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The Brandt Report

Three NFL teams better than their records -- and three that are worse

With 10 full weeks of the 2020 NFL season in the books, the contenders are beginning to separate themselves from the pretenders. But there are also some teams enjoying better records than their core quality level supports, and vice-versa.

As the stretch run comes into view, let's take a look at six of the more untrustworthy records in the league. Below, you'll find three teams that I think are better than their records -- and three that are worse.


The .667 winning percentage is impressive, but Los Angeles could easily be 7-2 or even 8-1 if a few things had broken differently in somewhat fluky losses to the Bills in Week 3 and the Dolphins in Week 8. Don't forget that a controversial fourth-down pass-interference penalty helped keep Buffalo's game-winning drive alive, while Miami made the Rams only the second team in NFL history to lose a game in which they gained 450 yards while also limiting the opponent to less than 150 yards. This Rams offense is not as explosive as the 2018 iteration -- but it's still in the top seven in the NFL. The defense, meanwhile, is led by the league's most dominant interior force, Aaron Donald, and ranks No. 2 in points and yards allowed.

Now that the Giants aren't beating themselves in games, they're starting to beat their opponents. It's no coincidence that their two-game winning streak against NFC East foes Philadelphia and Washington also marked QB Daniel Jones' first career stretch of consecutive turnover-free contests. After being outscored 236-195 in their 0-4 start to the season, New York has gone 3-3, with the three losses coming by a total of six points. In a division where no one has taken charge, the Giants have a good shot at winning their first NFC East title since 2011. 

An ongoing inability to close out games during an 0-5 start to the season cost Dan Quinn his job as Falcons coach. But Atlanta has turned things around since, winning three of its last four games under interim coach Raheem Morris. And the schedule is about to present an opportunity to really course-correct, with the next three games featuring two chances to face the NFC South-leading Saints, sandwiched around a showdown with the 6-3 Raiders. This stretch will go a long way toward determining whether the Falcons can still make some noise this season -- and whether Morris will be able to remove the interim tag from his title in 2021.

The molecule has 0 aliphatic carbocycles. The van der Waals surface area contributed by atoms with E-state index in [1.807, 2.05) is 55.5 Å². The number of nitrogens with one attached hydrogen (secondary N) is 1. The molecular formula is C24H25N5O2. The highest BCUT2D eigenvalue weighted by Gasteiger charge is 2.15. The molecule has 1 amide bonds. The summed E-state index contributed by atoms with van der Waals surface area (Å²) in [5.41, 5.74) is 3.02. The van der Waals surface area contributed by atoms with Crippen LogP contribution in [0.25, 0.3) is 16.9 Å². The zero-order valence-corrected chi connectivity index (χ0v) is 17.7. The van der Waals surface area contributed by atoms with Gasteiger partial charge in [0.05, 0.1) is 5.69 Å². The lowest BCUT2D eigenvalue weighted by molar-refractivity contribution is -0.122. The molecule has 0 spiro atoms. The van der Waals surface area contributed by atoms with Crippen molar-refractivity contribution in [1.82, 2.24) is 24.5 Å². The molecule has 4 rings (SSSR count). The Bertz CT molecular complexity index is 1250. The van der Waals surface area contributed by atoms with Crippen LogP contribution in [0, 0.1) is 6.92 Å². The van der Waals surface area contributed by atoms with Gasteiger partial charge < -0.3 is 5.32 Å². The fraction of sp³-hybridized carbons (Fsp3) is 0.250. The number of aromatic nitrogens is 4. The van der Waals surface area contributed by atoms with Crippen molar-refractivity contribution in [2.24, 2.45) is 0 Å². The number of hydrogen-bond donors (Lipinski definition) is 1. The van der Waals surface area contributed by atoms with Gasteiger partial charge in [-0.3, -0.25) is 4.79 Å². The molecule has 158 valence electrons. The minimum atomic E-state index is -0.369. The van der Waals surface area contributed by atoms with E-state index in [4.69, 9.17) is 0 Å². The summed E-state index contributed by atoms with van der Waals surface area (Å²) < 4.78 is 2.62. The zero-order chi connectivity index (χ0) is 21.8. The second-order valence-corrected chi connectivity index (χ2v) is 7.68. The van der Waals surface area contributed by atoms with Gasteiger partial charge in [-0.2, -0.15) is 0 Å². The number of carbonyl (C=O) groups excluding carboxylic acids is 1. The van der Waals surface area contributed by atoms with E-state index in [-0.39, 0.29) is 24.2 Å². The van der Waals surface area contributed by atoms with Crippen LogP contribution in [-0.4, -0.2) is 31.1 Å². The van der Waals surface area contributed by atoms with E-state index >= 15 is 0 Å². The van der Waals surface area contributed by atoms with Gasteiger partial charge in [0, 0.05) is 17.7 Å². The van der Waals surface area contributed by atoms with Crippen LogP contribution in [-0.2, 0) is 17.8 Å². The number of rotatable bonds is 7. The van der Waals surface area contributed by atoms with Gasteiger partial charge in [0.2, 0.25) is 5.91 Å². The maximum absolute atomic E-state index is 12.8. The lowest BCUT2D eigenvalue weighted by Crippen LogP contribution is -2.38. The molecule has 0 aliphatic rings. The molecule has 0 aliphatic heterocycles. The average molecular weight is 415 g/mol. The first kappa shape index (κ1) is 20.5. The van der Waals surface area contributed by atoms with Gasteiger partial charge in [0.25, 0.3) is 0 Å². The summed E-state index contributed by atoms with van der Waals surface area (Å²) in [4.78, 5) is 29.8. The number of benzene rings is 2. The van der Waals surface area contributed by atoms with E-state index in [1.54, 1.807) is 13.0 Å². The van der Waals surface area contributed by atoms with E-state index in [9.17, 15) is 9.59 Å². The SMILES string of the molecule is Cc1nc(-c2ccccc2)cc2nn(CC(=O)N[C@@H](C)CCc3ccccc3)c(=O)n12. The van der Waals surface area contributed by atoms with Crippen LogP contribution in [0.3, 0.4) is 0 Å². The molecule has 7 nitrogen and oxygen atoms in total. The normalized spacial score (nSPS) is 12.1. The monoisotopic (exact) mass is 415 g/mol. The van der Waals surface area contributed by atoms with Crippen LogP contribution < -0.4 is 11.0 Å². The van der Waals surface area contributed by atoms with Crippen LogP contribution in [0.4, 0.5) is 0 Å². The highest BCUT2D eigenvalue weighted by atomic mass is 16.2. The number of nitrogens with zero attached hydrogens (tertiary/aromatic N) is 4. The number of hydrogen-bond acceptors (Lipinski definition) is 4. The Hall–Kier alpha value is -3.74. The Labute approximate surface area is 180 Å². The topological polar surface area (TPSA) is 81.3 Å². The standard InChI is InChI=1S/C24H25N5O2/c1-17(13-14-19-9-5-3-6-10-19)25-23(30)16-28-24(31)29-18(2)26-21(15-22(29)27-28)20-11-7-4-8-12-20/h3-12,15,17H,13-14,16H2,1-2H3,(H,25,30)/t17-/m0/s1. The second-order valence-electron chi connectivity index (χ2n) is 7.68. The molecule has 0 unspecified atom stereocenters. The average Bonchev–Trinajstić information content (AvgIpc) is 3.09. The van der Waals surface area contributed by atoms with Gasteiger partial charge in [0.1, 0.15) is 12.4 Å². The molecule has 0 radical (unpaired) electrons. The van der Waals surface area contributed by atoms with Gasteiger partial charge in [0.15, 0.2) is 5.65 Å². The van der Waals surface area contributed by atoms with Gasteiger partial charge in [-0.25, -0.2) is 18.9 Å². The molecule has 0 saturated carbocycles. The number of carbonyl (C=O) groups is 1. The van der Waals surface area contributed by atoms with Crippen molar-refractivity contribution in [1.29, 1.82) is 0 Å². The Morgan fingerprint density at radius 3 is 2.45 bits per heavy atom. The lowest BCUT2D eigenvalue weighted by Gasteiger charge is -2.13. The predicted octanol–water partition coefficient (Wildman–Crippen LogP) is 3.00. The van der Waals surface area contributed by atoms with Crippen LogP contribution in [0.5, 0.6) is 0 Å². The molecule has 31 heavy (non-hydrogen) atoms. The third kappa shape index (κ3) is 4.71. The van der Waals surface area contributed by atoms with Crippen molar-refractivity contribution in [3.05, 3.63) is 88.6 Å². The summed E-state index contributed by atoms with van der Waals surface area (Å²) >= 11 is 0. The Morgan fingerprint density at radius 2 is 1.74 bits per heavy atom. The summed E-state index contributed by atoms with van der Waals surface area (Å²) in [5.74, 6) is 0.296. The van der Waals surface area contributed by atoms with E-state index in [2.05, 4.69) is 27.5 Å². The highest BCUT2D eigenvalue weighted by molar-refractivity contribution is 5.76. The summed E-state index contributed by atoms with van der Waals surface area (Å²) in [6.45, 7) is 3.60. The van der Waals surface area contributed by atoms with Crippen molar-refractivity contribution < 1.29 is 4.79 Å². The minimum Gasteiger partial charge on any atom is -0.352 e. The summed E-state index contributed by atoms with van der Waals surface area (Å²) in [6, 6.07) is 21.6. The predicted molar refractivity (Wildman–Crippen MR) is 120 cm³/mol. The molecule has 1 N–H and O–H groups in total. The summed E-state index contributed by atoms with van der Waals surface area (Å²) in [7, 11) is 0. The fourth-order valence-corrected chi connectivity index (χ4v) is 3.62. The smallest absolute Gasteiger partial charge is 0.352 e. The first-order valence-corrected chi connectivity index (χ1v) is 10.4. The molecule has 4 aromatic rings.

This isn't meant as a slight of the Bears' playoff-worthy defense (ranked 10th in yards allowed and seventh in points allowed) or special teams. And I don't want to take any credit away from this team for earning comeback wins against the Lions and Falcons, even if those teams have struggled to hold leads this season. Offensive ineptitude is the real problem here, serving as the main culprit in an ongoing four-game skid that threatens to run to five games after the Week 11 bye, when the Packers loom. The Bears' four opponents after that game -- the Lions, Texans, Vikings and Jaguars -- do each have their own issues, meaning there will be a chance to remain in the playoff picture. It's just hard to imagine Chicago, which ranks 31st in yards, 31st in points scored, 25th in passing and 32nd in rushing, taking advantage. And that could spell trouble for coach Matt Nagy and general manager Ryan Pace. 

A 5-0 start made Russell Wilson an early front-runner for MVP honors -- but we've seen since that even a quarterback as great as Wilson can only take this Seahawks team so far. Seattle has lost three of its last four games, with two of those defeats (against Arizona in Week 7 and Buffalo in Week 9) coming despite the Seahawks scoring 34 points in each game. That tells you just how bad this defense is, particularly against the pass; Seattle ranks as the worst team in the league in both total and passing yards allowed. The Seahawks have the easiest remaining schedule in the NFL heading into Week 11, based on opponents' winning percentage, and after their upcoming Thursday Night Football showdown with the Cardinals, they will play only more one team that currently sits above .500. I expect Seattle to make the playoffs. But I can't count on the Seahawks to do much once there, unless there is a stark defensive improvement ahead. 

UPDATE: The defense did take a step in the right direction on Thursday night, holding the Cardinals to 21 points, which matched a season low for Arizona. Kliff Kingsbury's team gained 314 total yards, more than 130 yards below the Seahawks' season average in yards allowed entering Week 11.

I was excited about the Titans after their 5-0 start -- perhaps too excited, considering four of those early wins came against teams that currently carry losing records (Denver, Jacksonville, Minnesota and Houston) by a combined margin of 12 points. Horrendous third-down defense -- stemming from a mediocre pass rush and the absence to this point in the season of cornerback Adoree' Jackson -- and the kicking woes of Stephen Gostkowski are ongoing issues, while the loss of left tackle Taylor Lewan to a torn ACL for the season will hurt the offense. I'm not going to write off this team, considering how hot Ryan Tannehill, Derrick Henry and Co. got at the end of 2019, but the next three weeks (at Baltimore, at Indianapolis, vs. Cleveland) are pivotal in the tightly bunched AFC.

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